The Anglican church – Praying for time
Disputes over women bishops are the least of the Anglican church’s problems
AMID sighs of relief from the many, and muffled groans from the few, the Church of England on November 17th at last approved the appointment of women bishops. At a meeting of the church’s General Synod, only around 30 of the 480 people present raised their hands against the necessary change in canon law. A woman could be wearing episcopal purple by next year.
This was a big, but expected, landmark. The change was favoured by most of the church’s leadership, the clergy (one-third of which is female), and public opinion. If this week is remembered as an important one by historians, it may be for a different reason: it was the moment when the Archbishop of Canterbury, Justin Welby, acknowledged that the Anglican Communion, the global family of churches with a membership of about 80m, of which he is head, may be impossible to hold together.
Nobody can deny that Mr Welby has tried hard to keep the family intact. He has visited Anglicans in almost every part of the globe and was well received everywhere. But this week he acknowledged the deep divisions which, he told the synod, may be “too much to manage”. Anglicanism, he went on, is in a state so delicate that “without prayer and repentance, it is hard to see how we can avoid some serious fractures.” Mr Welby also acknowledged for the first time that the splits are so great that the Lambeth conference, a once-a-decade gathering of global Anglican bishops, might never happen again.
The split is mainly but not solely over same-sex relations. At one end of the spectrum, the Episcopal church in America has consecrated an openly lesbian bishop; at the other end, African bishops have supported harsh anti-gay laws. By comparison, the issue of female bishops is not so divisive. But developing-world conservatives are also dismayed when their northern colleagues make liberal theological noises—by suggesting, for example, that Jesus might not be the only way to salvation.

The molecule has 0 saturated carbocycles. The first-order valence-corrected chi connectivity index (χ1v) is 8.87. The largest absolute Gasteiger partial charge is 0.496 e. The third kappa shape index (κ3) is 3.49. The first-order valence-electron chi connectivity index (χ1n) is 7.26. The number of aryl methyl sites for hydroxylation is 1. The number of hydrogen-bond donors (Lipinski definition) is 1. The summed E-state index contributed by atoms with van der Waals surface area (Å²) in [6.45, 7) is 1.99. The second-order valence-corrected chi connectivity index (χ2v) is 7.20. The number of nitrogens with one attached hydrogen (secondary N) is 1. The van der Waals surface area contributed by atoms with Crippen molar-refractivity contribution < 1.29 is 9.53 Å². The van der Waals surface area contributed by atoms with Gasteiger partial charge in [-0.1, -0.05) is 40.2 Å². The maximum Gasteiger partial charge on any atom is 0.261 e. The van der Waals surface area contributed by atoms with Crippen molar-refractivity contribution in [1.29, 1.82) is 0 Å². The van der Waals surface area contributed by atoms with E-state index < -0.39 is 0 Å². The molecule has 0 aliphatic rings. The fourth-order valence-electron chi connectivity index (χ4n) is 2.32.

Despite all this, the archbishop insisted that reports of the death of Anglicanism have been exaggerated. “The Anglican Communion exists and is flourishing in roughly 165 countries,” he said. That may be true. Whether they can stay part of the same family is a different matter.
The overwhelming majority at the Church of England General Synod last weekend voted FOR Women Bishops – as indicated by the following report:
” At a meeting of the church’s General Synod, only around 30 of the 480 people present raised their hands against the necessary change in canon law. A woman could be wearing episcopal purple by next year.”
However, in this report from the ‘Economist’, this matter would seem to be least in the basket of problems faced at this present moment by the Church of England – and, by extension, the world-wide Anglican Communion.
The Archbishop of Canterbury’s perambulation around the Provinces of the Communion – now completed – has informed the ABC of difficulties faced by certain Provinces who are adamantly against the Church’s openness to LGBT people and their incorporation into the ministry and leadership of Anglican Provinces. GAFCON Provinces – mainly from the Global South – have already formed their own association which refuses Eucharistic fellowship with the more liberal provinces of the Communion. This situation would seem to put a spoke in the wheel of the ABC’s plans for a more diverse and accepting fellowship of provincial Churches linked with the historic See of Canterbury.
How this will play out in future relationship among the present provincial Churches of the Communion is yet to be seen. The Archbishop of Canterbury’s prescription of prayer and penitence would seem, on balance, to be required, mainly, of those provinces which have already widened their borders, to include the ordination of Gay and Lesbian clergy and bishops and the provision of forms of blessing for Same-Sex committed, faithful relationships; before the more conservative provinces of the GAFCON might ever consider remaining in communion with them.
Considering the fact that the GAFCON Churches contain a larger population than those of the more liberal Churches of the West; it would appear that Canterbury may have to choose between the two different sodalities to retain any semblance of a united Anglican Fellowship of Churches within the founding English provenance of world Anglicanism.
Father Ron Smith, Christchurch, New Zealand